When it comes to taking care of our health, we tend to focus on the obvious. We exercise, watch our diets and obsess over the scale—all good steps—but we’re missing a big part of the picture if we focus only on these things. After all, physical, mental and emotional wellness are all intertwined.
Stress, in particular, is a chief culprit behind poor health. The impact of stress on our physical wellness is well documented. When we’re chronically stressed, the hormone cortisol—“public enemy No. 1”—floods our bodies. It suppresses immune function, disrupts metabolism, interferes with brain activity and contributes to health problems like headaches, high blood pressure, heart attacks, insomnia, ulcers, weight issues, depression and anxiety.
And the single biggest source of stress among Americans? You guessed it—money.
Managing Stress Means Managing Money
Financial concerns consistently rank among the top stressors for Americans, regardless of income level or economic climate. Almost one-third of Americans struggle with “constant” stress about money. That’s not surprising, considering the majority of Americans don’t have enough in savings to cover a $1,000 emergency.
Managing financial stress is thus a big part of staying healthy. A recent study in the Journal of Consumer Research found that financial wellness is the single most significant factor affecting how people perceive their overall wellness. It outweighs the impact of physical health, job satisfaction and personal relationships—combined.
Why Doing It All on Your Own Is So Difficult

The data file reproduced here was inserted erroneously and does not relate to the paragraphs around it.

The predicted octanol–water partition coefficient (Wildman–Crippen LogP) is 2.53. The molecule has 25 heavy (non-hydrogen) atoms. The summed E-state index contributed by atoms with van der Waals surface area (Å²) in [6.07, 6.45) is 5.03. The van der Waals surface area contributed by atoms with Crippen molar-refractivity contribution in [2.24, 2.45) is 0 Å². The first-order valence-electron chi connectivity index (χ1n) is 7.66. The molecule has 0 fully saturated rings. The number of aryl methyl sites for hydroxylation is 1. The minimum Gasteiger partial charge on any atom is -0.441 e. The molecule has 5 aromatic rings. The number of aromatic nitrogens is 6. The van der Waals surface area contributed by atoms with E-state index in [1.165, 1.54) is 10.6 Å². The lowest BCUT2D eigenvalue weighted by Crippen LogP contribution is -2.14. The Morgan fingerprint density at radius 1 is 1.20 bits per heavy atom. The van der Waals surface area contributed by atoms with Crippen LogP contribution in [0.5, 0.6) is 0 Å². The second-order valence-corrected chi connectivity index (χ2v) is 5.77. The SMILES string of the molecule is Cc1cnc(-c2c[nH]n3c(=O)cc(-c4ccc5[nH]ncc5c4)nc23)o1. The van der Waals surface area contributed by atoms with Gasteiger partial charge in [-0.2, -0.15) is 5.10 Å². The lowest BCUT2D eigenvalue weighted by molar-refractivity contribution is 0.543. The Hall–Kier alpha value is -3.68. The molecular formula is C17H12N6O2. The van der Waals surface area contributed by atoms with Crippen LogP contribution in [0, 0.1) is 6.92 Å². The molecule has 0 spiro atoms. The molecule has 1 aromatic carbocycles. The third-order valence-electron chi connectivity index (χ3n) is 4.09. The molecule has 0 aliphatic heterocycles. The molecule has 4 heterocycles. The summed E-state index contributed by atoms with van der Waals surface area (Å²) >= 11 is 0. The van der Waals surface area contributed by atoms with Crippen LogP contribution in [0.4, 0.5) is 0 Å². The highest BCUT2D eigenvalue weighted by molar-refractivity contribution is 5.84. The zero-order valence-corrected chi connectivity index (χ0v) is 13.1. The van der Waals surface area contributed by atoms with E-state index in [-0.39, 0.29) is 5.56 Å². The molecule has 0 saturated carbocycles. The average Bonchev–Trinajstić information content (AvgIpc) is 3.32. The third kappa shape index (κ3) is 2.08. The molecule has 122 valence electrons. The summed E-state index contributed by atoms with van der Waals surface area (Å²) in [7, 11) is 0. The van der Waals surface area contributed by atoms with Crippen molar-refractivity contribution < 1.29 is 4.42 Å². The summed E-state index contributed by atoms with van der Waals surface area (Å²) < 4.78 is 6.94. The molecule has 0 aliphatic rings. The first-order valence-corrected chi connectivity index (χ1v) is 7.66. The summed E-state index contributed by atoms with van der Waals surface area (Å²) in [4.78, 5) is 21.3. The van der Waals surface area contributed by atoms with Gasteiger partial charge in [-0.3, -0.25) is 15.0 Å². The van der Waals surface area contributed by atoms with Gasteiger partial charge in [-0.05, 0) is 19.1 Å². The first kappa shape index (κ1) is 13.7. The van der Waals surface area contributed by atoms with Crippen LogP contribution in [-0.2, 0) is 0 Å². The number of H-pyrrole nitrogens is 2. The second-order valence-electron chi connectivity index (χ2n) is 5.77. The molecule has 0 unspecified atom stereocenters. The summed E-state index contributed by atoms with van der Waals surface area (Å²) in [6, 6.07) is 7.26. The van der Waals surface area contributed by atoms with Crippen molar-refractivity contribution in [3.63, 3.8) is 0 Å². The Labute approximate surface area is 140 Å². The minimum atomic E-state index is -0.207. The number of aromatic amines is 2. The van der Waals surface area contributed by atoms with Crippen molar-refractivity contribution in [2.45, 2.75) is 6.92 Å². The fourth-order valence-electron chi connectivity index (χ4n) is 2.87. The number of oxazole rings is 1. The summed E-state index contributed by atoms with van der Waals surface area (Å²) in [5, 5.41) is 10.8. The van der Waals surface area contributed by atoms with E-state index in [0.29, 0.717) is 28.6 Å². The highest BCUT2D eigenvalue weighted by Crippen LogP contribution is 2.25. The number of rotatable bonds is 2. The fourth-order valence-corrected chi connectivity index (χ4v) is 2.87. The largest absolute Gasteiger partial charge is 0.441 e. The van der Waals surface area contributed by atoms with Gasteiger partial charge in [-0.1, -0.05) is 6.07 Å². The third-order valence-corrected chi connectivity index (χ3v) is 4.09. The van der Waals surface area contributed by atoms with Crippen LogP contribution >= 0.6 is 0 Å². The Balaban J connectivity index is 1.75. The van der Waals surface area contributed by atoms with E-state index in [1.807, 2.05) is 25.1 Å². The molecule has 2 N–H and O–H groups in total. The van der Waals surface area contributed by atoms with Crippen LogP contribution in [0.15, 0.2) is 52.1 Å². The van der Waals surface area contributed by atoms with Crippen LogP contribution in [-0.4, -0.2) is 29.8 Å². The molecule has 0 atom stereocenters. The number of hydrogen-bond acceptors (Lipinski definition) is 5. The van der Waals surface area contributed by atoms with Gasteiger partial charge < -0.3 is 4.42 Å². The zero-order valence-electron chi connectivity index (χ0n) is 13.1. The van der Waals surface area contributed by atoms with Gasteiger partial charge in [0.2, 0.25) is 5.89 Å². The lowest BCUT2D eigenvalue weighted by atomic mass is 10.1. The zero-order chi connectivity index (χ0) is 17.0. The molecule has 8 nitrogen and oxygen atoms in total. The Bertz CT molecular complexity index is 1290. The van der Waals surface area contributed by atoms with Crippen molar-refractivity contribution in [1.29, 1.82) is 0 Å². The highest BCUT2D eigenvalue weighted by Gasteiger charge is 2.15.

For the average person, achieving financial well-being is an uphill battle. Even those who consider themselves financially savvy can feel lost when juggling priorities like maintaining their current lifestyle, establishing savings, planning for retirement and managing their debts.
Piecing it all together can feel like tackling a thousand-piece jigsaw puzzle while blindfolded. And for married couples, differences in philosophies about money management add another layer of stress and complexity.
How a Financial Advisor Fits In
Many people have the misconception that only the wealthy need a financial advisor. That couldn’t be further from the truth. Why? Because smart, professional management is the key to financial wellness.
It’s tempting to think that having more income would solve all your financial problems. But it’s not that simple. Current income isn’t a predictor of financial well-being or success, according to the Journal of Consumer Research study referenced above. Instead, financial well-being depends on both present and future stability, which means:
Managing day-to-day finances with enough money on hand to meet your obligations and provide the freed to support your lifestyle
Staying on track with your long-term financial goals, including retirement, college savings and investment growth
Having financial resilience—especially the ability to withstand financial emergencies and unforeseen challenges (medical conditions, job loss, etc.)
A financial advisor can help you address all these considerations. Long-term financial planning plays a big role in overall well-being and satisfaction with life. Planning now can even improve your psychological well-being down the road, leading to fewer worries and stresses in retirement.
Just as you see your doctor regularly, so, too, should you seek professional guidance on your financial situation. Your health may depend on it.
The opinions voiced in this material are for general information only and are not intended to provide specific advice or recommendations for any individual.
Bruce Helmer, a founding member of Wealth Enhancement Group, has been the host of the “Your Money” Radio Show for more than 20 years. He is also featured weekly on the Twin Cities CBS affiliate WCCO, and has penned three financial advice publications.